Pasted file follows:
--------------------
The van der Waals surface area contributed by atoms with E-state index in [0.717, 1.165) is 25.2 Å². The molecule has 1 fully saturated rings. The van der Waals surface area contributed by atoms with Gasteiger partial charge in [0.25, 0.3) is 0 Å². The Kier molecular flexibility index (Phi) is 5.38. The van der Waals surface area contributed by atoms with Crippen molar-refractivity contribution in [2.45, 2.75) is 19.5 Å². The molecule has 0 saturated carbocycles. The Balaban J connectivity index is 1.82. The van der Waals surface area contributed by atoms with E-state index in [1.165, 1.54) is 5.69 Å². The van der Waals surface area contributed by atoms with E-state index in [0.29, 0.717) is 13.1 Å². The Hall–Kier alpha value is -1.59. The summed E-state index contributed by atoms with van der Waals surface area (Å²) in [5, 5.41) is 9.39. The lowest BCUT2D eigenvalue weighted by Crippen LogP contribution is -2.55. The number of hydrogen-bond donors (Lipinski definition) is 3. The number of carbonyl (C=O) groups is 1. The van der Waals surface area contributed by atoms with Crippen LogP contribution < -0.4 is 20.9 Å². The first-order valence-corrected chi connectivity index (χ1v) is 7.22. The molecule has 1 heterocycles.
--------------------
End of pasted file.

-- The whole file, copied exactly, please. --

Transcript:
The van der Waals surface area contributed by atoms with E-state index in [0.717, 1.165) is 25.2 Å². The molecule has 1 fully saturated rings. The van der Waals surface area contributed by atoms with Gasteiger partial charge in [0.25, 0.3) is 0 Å². The Kier molecular flexibility index (Phi) is 5.38. The van der Waals surface area contributed by atoms with Crippen molar-refractivity contribution in [2.45, 2.75) is 19.5 Å². The molecule has 0 saturated carbocycles. The Balaban J connectivity index is 1.82. The van der Waals surface area contributed by atoms with E-state index in [1.165, 1.54) is 5.69 Å². The van der Waals surface area contributed by atoms with E-state index in [0.29, 0.717) is 13.1 Å². The Hall–Kier alpha value is -1.59. The summed E-state index contributed by atoms with van der Waals surface area (Å²) in [5, 5.41) is 9.39. The lowest BCUT2D eigenvalue weighted by Crippen LogP contribution is -2.55. The number of hydrogen-bond donors (Lipinski definition) is 3. The number of carbonyl (C=O) groups is 1. The van der Waals surface area contributed by atoms with Crippen LogP contribution < -0.4 is 20.9 Å². The first-order valence-corrected chi connectivity index (χ1v) is 7.22. The molecule has 1 heterocycles.